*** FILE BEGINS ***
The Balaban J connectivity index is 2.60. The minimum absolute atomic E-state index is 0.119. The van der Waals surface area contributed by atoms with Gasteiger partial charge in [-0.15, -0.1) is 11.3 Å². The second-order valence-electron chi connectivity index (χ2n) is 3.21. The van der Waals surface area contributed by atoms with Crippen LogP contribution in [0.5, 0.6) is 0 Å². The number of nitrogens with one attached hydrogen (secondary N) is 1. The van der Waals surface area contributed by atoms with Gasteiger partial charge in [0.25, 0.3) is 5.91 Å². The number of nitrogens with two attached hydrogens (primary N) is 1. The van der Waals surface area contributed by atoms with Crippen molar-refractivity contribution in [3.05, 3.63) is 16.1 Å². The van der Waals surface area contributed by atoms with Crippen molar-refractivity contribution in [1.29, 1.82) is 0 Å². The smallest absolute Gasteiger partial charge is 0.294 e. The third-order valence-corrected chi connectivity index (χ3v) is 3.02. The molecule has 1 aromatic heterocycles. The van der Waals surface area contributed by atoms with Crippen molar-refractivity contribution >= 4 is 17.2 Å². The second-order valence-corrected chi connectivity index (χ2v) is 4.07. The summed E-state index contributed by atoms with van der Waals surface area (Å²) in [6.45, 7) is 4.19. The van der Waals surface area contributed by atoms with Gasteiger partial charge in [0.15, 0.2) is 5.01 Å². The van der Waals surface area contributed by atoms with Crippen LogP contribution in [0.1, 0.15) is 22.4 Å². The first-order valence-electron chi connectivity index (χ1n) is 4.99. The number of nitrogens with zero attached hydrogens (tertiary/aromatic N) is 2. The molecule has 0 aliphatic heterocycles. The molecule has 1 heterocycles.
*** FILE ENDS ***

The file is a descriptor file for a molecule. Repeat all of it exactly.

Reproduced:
The Balaban J connectivity index is 2.60. The minimum absolute atomic E-state index is 0.119. The van der Waals surface area contributed by atoms with Gasteiger partial charge in [-0.15, -0.1) is 11.3 Å². The second-order valence-electron chi connectivity index (χ2n) is 3.21. The van der Waals surface area contributed by atoms with Crippen LogP contribution in [0.5, 0.6) is 0 Å². The number of nitrogens with one attached hydrogen (secondary N) is 1. The van der Waals surface area contributed by atoms with Gasteiger partial charge in [0.25, 0.3) is 5.91 Å². The number of nitrogens with two attached hydrogens (primary N) is 1. The van der Waals surface area contributed by atoms with Crippen molar-refractivity contribution in [3.05, 3.63) is 16.1 Å². The van der Waals surface area contributed by atoms with Crippen molar-refractivity contribution in [1.29, 1.82) is 0 Å². The smallest absolute Gasteiger partial charge is 0.294 e. The third-order valence-corrected chi connectivity index (χ3v) is 3.02. The molecule has 1 aromatic heterocycles. The van der Waals surface area contributed by atoms with Crippen molar-refractivity contribution >= 4 is 17.2 Å². The second-order valence-corrected chi connectivity index (χ2v) is 4.07. The summed E-state index contributed by atoms with van der Waals surface area (Å²) in [6.45, 7) is 4.19. The van der Waals surface area contributed by atoms with Gasteiger partial charge in [0.15, 0.2) is 5.01 Å². The van der Waals surface area contributed by atoms with Crippen LogP contribution in [0.1, 0.15) is 22.4 Å². The first-order valence-electron chi connectivity index (χ1n) is 4.99. The number of nitrogens with zero attached hydrogens (tertiary/aromatic N) is 2. The molecule has 0 aliphatic heterocycles. The molecule has 1 heterocycles.